Help Authoring Systems

28 April, 2008 at 9:57 am | Posted in Help Systems | Leave a comment

When I wrote my first Help system, I wasn’t given an authoring tool, so I had to hand-build it using Word. All the Keywords, Context Numbers, etc. were special footnotes, which had to be manually inserted. It took a very long time.

Then I acquired a copy of the brilliant Forehelp. This product is no longer available, but is sadly missed (and not just by me it seems). The best part of it – well, one of the best parts – is the Forehelp Help system. I don’t think there was ever something I wanted to do that I couldn’t find clear instructions for. I learned a lot about constructing a good Help system from their excellent example. (I still have a copy of the software on an old Windows 2000 machine that sits under my desk and is occasionally switched on when I need to look at the old database.)

When I was asked to write a Help system for my husband’s company about 3 years ago, I hunted around for a tool to use. I did find one which purported to be similar to Forehelp, but it was very buggy and I kept losing my work.

When I got my shiny new Vista machine earlier this year, I realised that it was time to upgrade the Help system for my company’s product. I’ve been quite impressed with the tool I found, Help and Manual, available in the UK from QBS and ComponentSource.

As I’m an author working alone I don’t need a highly sophisticated tool, and Help and Manual fits the bill very well.

It does have a pretty good Help System itself, and it has converted all my old Help files almost perfectly – just the odd topic has gone astray and it couldn’t cope with topic anchors (links from one topic to anchor text within another topic). It also has its own image hotspot editor which I believe other tools don’t have – even the very expensive ones.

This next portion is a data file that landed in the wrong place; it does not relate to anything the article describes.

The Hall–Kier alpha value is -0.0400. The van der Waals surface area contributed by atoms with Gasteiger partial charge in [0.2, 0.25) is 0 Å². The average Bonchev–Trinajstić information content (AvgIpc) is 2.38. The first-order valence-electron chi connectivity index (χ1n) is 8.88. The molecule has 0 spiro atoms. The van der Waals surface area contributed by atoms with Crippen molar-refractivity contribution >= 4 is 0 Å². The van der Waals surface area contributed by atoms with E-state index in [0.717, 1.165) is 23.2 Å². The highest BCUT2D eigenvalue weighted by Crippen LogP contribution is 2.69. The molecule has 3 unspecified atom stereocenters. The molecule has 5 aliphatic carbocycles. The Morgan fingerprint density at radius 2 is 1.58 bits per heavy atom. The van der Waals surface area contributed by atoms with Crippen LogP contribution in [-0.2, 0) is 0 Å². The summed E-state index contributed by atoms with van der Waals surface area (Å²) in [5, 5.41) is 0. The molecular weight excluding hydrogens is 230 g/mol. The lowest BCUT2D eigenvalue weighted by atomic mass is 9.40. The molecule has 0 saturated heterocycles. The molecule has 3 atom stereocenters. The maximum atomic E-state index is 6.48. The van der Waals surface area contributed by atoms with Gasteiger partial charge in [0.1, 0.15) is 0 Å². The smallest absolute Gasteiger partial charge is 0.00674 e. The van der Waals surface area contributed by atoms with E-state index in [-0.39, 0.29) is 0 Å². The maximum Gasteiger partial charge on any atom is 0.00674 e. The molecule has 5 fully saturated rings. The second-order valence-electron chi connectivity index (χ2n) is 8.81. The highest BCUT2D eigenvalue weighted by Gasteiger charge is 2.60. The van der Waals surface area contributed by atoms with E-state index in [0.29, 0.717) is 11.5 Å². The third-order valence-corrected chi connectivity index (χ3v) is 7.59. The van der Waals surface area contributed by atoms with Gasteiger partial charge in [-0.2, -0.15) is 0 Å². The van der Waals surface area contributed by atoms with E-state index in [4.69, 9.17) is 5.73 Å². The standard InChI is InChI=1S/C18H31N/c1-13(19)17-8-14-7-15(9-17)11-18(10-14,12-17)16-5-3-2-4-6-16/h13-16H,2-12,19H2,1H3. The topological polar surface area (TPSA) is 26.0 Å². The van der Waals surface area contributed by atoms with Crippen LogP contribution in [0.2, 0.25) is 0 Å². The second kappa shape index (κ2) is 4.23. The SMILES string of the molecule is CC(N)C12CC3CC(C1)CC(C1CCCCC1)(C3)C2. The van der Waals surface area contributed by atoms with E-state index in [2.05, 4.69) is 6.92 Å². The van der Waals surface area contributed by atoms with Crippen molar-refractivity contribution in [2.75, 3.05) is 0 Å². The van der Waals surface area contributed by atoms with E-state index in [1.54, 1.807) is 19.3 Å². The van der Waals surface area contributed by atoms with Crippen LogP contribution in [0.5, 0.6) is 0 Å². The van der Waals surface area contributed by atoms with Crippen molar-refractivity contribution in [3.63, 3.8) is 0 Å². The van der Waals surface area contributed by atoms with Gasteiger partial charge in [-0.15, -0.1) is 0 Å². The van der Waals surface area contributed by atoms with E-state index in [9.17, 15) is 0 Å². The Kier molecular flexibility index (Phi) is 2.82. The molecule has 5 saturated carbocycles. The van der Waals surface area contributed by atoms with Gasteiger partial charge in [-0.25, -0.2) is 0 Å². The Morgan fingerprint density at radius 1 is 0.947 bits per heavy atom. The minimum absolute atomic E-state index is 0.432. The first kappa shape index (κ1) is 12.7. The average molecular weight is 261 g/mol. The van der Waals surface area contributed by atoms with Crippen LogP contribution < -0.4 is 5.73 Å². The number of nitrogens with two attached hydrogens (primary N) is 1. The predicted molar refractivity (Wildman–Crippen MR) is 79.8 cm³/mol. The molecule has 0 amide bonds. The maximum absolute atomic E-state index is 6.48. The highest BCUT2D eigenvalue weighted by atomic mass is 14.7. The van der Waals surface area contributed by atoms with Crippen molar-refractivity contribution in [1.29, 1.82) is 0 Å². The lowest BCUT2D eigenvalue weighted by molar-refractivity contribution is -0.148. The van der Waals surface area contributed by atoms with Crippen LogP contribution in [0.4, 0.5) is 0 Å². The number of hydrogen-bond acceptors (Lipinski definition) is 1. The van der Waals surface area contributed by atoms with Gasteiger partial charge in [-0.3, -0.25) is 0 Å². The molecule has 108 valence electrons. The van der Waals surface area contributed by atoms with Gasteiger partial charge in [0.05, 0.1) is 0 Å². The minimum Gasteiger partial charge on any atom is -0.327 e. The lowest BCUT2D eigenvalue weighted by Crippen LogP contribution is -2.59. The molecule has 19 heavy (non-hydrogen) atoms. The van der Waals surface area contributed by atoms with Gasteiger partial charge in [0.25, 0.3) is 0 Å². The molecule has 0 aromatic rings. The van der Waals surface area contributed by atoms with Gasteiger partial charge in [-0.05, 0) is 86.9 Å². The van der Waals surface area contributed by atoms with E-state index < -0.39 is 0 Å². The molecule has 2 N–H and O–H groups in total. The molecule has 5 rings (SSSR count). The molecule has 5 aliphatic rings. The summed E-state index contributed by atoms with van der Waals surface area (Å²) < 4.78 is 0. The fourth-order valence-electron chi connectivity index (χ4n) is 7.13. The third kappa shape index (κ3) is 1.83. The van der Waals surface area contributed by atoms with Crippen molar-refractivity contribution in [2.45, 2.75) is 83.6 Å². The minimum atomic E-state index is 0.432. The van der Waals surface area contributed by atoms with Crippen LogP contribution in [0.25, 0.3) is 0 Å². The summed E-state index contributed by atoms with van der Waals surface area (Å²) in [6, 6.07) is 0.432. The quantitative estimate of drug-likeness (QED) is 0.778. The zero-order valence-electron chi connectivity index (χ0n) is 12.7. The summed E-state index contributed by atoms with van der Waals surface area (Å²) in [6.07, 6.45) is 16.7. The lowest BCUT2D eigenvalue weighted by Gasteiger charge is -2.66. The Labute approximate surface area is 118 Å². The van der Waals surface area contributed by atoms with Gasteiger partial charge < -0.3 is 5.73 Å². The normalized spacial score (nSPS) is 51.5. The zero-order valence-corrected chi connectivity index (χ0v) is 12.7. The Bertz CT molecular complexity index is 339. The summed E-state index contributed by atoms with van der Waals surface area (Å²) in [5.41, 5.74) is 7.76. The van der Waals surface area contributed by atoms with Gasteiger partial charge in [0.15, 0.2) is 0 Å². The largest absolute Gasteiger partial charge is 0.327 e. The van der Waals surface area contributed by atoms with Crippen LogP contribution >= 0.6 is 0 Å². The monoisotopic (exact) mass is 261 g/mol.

Software Documentation – what users want to know

23 April, 2008 at 4:21 pm | Posted in Help Systems | 1 Comment
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Much software user documentation – Reference Manuals, User Guides and Help Systems – are written from the point of view of “this is what it does”.

But that isn’t what a user wants! When they refer to the documentation it’s because they want to know how to do something.

So why is so much user documentation so useless? I suspect the main reason is that it’s easier to write a descriptive manual than it is to think of all the possible things the user might want to do and then write the instructions for that. After all, you’re bound to find yourself repeating the same instructions in several different places – but the user doesn’t want to have to keep flicking to “page x” or “section y”. It’s easier with on-line text of course, although it often happens that you click through the hyperlinks and then forget where you started from.

If we’re talking about a paper manual, it’s rarely read from front to back like a novel (unless someone has a serious problem of insomnia). It will usually be “dipped into”, so as a minimum you need a good table of contents and ideally you should provide an extensive index.

Help systems are a different kettle of fish altogether. They are always “dipped into” and the user needs to be able to locate the information they are seeking very quickly. I’ll be exploring how not to design Help systems in later posts.

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